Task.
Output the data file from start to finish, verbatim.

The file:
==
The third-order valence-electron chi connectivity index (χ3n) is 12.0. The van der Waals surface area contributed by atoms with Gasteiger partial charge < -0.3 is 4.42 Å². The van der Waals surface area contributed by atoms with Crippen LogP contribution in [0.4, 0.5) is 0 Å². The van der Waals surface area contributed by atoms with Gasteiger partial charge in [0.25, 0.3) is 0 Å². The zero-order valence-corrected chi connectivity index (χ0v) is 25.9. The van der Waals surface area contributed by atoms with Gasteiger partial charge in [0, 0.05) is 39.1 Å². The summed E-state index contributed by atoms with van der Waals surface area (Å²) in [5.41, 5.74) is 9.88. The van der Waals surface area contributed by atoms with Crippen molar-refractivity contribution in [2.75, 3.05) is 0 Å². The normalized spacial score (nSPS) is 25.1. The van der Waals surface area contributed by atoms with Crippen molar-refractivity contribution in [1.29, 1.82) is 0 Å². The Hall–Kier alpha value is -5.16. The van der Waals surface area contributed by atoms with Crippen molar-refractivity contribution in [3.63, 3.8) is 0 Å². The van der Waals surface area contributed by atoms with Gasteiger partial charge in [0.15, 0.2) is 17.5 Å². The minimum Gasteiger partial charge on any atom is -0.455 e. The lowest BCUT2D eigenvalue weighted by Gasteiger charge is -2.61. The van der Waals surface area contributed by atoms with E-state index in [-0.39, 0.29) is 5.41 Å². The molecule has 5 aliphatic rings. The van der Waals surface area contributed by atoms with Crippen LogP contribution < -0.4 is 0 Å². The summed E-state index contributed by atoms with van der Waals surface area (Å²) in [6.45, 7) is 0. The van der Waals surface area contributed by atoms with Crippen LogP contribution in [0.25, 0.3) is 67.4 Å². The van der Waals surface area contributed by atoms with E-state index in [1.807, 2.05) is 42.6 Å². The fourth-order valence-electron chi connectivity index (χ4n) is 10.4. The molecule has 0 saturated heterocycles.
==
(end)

The third-order valence-electron chi connectivity index (χ3n) is 12.0. The van der Waals surface area contributed by atoms with Gasteiger partial charge < -0.3 is 4.42 Å². The van der Waals surface area contributed by atoms with Crippen LogP contribution in [0.4, 0.5) is 0 Å². The van der Waals surface area contributed by atoms with Gasteiger partial charge in [0.25, 0.3) is 0 Å². The zero-order valence-corrected chi connectivity index (χ0v) is 25.9. The van der Waals surface area contributed by atoms with Gasteiger partial charge in [0, 0.05) is 39.1 Å². The summed E-state index contributed by atoms with van der Waals surface area (Å²) in [5.41, 5.74) is 9.88. The van der Waals surface area contributed by atoms with Crippen molar-refractivity contribution in [2.75, 3.05) is 0 Å². The normalized spacial score (nSPS) is 25.1. The van der Waals surface area contributed by atoms with Crippen molar-refractivity contribution in [1.29, 1.82) is 0 Å². The Hall–Kier alpha value is -5.16. The van der Waals surface area contributed by atoms with Crippen molar-refractivity contribution in [3.63, 3.8) is 0 Å². The van der Waals surface area contributed by atoms with Gasteiger partial charge in [0.15, 0.2) is 17.5 Å². The minimum Gasteiger partial charge on any atom is -0.455 e. The lowest BCUT2D eigenvalue weighted by Gasteiger charge is -2.61. The van der Waals surface area contributed by atoms with E-state index in [-0.39, 0.29) is 5.41 Å². The molecule has 5 aliphatic rings. The van der Waals surface area contributed by atoms with Crippen LogP contribution < -0.4 is 0 Å². The summed E-state index contributed by atoms with van der Waals surface area (Å²) in [6.45, 7) is 0. The van der Waals surface area contributed by atoms with Crippen LogP contribution in [0.25, 0.3) is 67.4 Å². The van der Waals surface area contributed by atoms with E-state index in [1.807, 2.05) is 42.6 Å². The fourth-order valence-electron chi connectivity index (χ4n) is 10.4. The molecule has 0 saturated heterocycles.